What makes a good day care?
This story has been updated with information from a statement from Little Island Preschool’s former owner.
When the owner of Little Island Preschool on Hilton Head Island messaged parents in recent weeks offering a discount on six months of childcare, some took advantage of it.
Half a year of daycare normally costs parents $3,900. Owner Shay Jordan said she would accept $1,950 — but only if parents paid right away. She said the HVAC in the Arrow Road preschool was out, and she could fix it right away if parents paid ahead.
Then, they said, she disappeared.
The daycare center’s license lapsed on July 9, and parents were left not knowing whether they’d have childcare.
Reached Saturday, Jordan said the confusion was part of a transfer of ownership of the daycare to Debora Bernal that was finalized June 25 after months of uncertainty.
Jordan signed a termination of her lease on July 9 so Bernal could sign a new lease for the property, but parents said they were unaware how far the the daycare had fallen into debt — which is why Jordan repeatedly asked for funds in the month leading up to the sale.
“I knew something was wrong about three months into the year when Shay stopped giving us checks and paystubs and gave us cash,” daycare teacher Samantha Browder told The Island Packet.
Browder, who has worked at the daycare for a year, said Jordan then was late paying about 14 teachers who work at the school.
“I haven’t been paid in two weeks because she doesn’t have the money,” Browder said.
Parents of children at the daycare said they were encouraged to pay ahead in cash. While some paid on credit cards and can dispute the charges, others are out upwards of $5,000.
In a statement Saturday, Jordan said the center lost 20 students in May, leaving a $48,000 hole in her budget. She acknowledged she was behind on paying staff, but said she had plans to refund the parents’ money.
“Not being able to pay employees and friends who have worked with you for years is the worst feeling in the world,” Jordan wrote. “Any people that need a cash refund have been contacted with the amount they are owed and I am figuring out how to pay this.”
Jordan said she was never evicted from the property, but instead terminated her lease to turn over the business. Although parents said they were told she was moving to the Dominican Republic, Jordan said she’s still living in South Carolina with her children.
As of Friday morning, two people had filed police reports about the alleged fraud, and Maj. Bob Bromage of the Beaufort County Sheriff’s Office said both are under investigation.
Parents from the preschool were invited to a community meeting with the new owner and staff Thursday night. After the meeting ended, the electricity was turned off because the bill wasn’t paid.
Jordan said that was because the new owner didn’t transfer the utilities.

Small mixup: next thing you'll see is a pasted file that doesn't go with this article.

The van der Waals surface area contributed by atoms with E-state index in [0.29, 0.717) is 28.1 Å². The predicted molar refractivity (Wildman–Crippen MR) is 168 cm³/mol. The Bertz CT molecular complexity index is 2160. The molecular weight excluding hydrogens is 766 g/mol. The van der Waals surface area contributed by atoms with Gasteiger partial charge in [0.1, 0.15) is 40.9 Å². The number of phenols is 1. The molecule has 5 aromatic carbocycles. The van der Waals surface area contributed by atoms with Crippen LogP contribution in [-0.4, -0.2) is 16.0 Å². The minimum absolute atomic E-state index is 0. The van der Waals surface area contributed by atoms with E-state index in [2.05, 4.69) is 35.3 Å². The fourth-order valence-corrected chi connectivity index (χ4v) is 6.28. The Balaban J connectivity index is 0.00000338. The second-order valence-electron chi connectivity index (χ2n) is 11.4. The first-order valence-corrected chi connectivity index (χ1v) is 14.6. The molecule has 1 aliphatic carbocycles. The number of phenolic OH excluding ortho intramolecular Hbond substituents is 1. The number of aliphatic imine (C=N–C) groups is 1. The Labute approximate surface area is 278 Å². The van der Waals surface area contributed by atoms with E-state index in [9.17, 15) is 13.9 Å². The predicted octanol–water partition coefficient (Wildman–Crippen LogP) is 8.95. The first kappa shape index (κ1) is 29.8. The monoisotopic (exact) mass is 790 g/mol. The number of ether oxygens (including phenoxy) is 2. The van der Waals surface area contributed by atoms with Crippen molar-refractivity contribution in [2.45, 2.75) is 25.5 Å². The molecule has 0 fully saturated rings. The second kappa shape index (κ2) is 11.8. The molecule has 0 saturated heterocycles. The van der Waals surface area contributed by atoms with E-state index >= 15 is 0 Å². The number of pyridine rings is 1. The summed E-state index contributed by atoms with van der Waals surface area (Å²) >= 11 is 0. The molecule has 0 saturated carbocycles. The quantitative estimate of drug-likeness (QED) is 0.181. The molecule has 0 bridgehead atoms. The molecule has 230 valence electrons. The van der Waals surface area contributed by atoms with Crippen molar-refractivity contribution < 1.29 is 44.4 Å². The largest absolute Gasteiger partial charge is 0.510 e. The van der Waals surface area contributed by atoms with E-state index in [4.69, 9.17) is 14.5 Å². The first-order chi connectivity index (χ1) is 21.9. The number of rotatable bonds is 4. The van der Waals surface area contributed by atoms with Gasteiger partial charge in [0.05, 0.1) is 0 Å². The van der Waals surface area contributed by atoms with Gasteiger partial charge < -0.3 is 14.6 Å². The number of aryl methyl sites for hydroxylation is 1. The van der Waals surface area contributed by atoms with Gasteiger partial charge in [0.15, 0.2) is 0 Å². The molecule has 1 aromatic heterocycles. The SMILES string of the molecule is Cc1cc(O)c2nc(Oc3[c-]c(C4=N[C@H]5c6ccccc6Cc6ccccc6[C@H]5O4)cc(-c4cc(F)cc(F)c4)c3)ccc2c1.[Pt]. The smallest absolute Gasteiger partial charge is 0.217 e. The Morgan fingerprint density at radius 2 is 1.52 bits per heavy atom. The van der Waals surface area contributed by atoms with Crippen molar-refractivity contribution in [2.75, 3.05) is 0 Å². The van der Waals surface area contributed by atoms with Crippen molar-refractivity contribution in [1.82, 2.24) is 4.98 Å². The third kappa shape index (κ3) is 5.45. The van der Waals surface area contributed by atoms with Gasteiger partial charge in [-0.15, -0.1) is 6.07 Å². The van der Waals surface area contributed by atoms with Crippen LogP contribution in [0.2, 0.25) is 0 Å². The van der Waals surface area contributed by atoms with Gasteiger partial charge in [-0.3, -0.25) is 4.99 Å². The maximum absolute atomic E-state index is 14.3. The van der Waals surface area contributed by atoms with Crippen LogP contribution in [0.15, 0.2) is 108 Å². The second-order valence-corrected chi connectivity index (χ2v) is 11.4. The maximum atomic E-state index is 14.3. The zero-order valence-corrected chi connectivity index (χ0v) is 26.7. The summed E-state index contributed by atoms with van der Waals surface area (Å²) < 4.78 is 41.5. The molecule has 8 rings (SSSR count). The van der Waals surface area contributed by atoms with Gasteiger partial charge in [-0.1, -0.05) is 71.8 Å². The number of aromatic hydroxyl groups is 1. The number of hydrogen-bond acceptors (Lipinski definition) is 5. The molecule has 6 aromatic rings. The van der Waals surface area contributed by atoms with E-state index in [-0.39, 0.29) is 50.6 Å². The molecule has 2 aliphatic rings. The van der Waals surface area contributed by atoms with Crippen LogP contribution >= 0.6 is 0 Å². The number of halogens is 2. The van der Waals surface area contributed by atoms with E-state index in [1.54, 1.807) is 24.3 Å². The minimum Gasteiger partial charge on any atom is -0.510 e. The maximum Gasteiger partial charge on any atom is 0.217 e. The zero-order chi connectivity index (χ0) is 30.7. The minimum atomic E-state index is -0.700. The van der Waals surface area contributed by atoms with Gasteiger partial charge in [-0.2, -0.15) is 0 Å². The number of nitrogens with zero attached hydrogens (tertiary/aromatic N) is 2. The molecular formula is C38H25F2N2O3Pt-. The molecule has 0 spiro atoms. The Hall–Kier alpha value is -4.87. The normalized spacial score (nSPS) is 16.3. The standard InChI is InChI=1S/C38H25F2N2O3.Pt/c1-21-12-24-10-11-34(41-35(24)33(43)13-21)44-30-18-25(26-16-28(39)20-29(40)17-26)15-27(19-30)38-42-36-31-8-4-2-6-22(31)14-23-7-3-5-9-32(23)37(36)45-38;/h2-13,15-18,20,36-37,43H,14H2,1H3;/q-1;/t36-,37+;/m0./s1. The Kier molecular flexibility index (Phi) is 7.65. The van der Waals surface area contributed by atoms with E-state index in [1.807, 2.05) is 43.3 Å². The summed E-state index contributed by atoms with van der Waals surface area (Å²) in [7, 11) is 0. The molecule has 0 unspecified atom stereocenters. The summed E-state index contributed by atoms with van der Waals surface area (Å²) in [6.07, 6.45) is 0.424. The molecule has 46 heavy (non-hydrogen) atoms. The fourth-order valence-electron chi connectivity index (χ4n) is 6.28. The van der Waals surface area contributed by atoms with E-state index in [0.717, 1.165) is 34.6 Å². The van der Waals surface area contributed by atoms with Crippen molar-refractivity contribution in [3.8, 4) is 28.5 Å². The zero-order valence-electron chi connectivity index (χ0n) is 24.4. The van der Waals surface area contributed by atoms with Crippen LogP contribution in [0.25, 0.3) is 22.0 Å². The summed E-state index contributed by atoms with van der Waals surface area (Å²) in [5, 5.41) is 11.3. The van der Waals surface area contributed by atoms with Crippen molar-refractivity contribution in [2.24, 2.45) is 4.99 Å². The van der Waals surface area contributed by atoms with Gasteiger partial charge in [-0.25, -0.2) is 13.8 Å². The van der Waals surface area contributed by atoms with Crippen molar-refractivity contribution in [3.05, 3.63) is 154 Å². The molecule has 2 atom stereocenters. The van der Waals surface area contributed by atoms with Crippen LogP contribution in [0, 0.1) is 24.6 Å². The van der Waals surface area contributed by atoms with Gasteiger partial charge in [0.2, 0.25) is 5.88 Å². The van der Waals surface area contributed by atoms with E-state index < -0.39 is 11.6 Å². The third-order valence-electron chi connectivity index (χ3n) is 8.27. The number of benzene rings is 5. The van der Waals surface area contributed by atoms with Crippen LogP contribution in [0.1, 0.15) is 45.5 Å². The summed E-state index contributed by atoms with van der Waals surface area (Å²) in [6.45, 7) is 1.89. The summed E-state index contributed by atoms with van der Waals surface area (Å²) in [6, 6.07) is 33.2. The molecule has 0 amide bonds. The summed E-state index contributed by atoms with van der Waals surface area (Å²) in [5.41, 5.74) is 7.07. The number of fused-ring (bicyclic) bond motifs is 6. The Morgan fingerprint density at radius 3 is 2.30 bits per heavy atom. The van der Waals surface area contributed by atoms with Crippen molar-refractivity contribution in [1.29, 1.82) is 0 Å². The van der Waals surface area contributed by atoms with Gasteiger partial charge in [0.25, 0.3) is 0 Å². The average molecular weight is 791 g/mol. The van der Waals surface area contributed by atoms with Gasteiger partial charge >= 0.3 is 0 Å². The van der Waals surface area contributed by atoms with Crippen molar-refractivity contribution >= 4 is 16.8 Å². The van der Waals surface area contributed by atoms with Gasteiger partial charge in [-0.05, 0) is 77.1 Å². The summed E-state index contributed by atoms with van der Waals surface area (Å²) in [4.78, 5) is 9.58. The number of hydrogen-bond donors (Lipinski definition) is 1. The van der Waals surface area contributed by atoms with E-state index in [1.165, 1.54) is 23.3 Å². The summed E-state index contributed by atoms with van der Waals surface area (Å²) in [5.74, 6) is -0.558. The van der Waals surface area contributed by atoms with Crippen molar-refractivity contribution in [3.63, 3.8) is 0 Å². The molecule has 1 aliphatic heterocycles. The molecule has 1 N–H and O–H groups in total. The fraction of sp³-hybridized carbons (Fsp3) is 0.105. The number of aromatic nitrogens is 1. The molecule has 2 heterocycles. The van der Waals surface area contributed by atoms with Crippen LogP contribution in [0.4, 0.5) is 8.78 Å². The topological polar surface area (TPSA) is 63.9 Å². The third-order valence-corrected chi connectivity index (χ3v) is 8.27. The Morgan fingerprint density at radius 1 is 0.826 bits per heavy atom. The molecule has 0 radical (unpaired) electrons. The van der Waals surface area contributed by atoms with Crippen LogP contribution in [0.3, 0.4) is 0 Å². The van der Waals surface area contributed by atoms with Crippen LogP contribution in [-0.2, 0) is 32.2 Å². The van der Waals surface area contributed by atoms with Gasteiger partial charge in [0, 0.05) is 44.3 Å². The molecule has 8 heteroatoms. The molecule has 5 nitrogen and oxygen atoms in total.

The preschool was closed Friday. The new owner released the following statement:
“Little island Preschool is under new management as of Tuesday, July 9. We have had several setbacks we were not aware of and unfortunately some parents and staff members were affected negatively by some decisions that the previous owner has made.”
Childcare on Hilton Head Island
Little Island’s troubles come as other daycare centers struggle on Hilton Head.
Providence Early Learning Center, down the street from Little Island, is closing on Aug. 16.
The director of the daycare, Cecile Bibaud, said “quality infant care is so very expensive,” and “part of the problem is staffing, just like every other business on the south end.”
Closing the center sent parents on Hilton Head Island looking for other child-care facilities, and some were enticed by Little Island’s pay-ahead option.
But island-wide, preschool choices are slim.
Of the 11 licensed centers listed on South Carolina’s state childcare licensing database, only four are enrolled in the ABC quality rating program, which periodically reviews conditions at the centers and rates them based on program administration, staff development, child well-being, family communication and teaching practices.
Christ Lutheran Preschool and First Presbyterian Day School both received A-plus ratings in their most recent reviews. The Children’s Center got a B-plus rating, and Mt. Calvary Missionary Baptist Achievement School received a C rating.
The database shows Little Island has had 12 reported deficiencies in the facility in 2019, ranging from improper temperature and supervision to an unauthorized caregiver.
At other centers, parents can face wait lists for enrolling children.
Contacted Friday, representatives from St. Luke’s Preschool and Christ Lutheran Preschool said they both had active waiting lists.
“There are openings, but I’m filling up quickly,” said St. Luke’s executive director Janice Ring.
Christ Lutheran has openings for its school-year programs, but summer camp childcare is completely booked.
Since centers cannot generally estimate how long a child will need care there, it’s hard to tell prospective parents how long they’ll be on the wait list.
Little Island is scheduled to reopen under new leadership on July 15, according to a statement from the center.
Bernal has signed a new lease and has a new business license for the property, she said in an email to parents.
“Under the new management, we have plans to create a safe and fun environment for students to be themselves,” the statement said. “We are all looking forward to the changes to come and we thank our staff members and parents for all of their support.”
Browder said she’s sticking around to support Bernal.
“She’s an amazing person,” she said. “She has our support. We’re all still here standing behind her.”